In sputum-positive cases, it is important to discriminate radiographically occult lung cancer from carcinoma of the upper respiratory tract. In this article, two cases of early carcinoma of the upper respiratory tract detected by sputum cytology in a mass screening are reported. A method of detecting the location of cancer in patients with positive sputum cytology who have neither abnormal chest x-ray findings nor abnormal broncho-scopic findings is discussed. Case 1 was a 65-year-old man with positive sputum cytology examined by chest x-ray, chest CT, bronchofiberscopy, nose x-ray, nose CT, and laryngofiberscopy. None of the examinations revealed abnormal findings. However, in a random biopsy of the epipharynx, squamous cell carcinoma was found. Case 2 was a 64-year-old man with positive sputum cytology examined by almost the same methods as in case 1. Mucosal thickness was detected in the left maxillary sinus by nose CT. Aspiration cytology of the left maxillary sinus revealed squamous cell carcinoma. Early stage carcinomas of the epipharynx and maxillary sinus are very difficult to diagnose. It was concluded that nose CT and biopsy of the epipharynx should be performed in cases with positive sputum cytology who have neither abnormal chest x-ray findings nor abnormal bronchoscopic findings.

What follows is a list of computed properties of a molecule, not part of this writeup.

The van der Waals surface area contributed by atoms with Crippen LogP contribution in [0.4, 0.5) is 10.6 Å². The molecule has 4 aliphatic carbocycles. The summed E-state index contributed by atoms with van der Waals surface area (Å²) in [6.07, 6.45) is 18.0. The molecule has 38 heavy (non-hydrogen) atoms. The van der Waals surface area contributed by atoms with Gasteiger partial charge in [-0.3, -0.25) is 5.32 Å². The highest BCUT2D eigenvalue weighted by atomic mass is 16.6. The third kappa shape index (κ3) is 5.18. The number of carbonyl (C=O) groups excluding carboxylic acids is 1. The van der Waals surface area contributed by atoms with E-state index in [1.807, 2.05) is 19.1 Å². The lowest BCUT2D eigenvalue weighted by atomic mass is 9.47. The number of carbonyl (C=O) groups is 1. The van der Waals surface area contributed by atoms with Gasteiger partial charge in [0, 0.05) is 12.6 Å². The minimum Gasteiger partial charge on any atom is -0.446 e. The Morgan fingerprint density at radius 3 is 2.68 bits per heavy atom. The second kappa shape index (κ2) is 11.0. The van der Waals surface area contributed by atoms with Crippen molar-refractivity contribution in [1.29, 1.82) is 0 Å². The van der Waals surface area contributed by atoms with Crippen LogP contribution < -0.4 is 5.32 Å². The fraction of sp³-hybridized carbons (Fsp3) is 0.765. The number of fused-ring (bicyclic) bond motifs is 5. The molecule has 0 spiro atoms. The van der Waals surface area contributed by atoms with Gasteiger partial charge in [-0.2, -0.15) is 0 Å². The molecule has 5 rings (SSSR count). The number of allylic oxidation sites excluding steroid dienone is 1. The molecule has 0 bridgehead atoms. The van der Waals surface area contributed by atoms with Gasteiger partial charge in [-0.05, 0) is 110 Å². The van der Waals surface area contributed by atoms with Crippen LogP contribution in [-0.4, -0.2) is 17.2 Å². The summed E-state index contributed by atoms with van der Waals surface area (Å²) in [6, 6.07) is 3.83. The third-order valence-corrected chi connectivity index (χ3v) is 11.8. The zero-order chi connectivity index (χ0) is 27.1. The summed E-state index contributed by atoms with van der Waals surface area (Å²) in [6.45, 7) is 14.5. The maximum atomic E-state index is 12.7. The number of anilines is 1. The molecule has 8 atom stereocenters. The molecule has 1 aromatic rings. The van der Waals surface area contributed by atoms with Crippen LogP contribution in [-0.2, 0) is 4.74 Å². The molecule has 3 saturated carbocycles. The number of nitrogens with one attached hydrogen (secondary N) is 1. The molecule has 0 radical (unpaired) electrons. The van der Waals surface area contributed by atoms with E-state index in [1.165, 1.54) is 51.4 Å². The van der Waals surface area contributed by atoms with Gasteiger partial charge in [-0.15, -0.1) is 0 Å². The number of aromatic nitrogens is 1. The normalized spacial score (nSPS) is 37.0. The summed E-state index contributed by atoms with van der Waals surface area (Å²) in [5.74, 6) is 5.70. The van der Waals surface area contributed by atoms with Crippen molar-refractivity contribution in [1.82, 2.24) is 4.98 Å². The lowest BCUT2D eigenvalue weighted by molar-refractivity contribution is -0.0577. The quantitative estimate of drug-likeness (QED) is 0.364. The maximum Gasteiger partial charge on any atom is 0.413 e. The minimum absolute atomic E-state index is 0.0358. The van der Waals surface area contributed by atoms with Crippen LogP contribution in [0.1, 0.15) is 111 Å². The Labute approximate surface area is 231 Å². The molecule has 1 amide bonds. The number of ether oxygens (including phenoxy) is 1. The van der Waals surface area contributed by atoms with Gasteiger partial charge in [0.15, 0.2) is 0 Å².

ASJC Scopus subject areas
- Pulmonary and Respiratory Medicine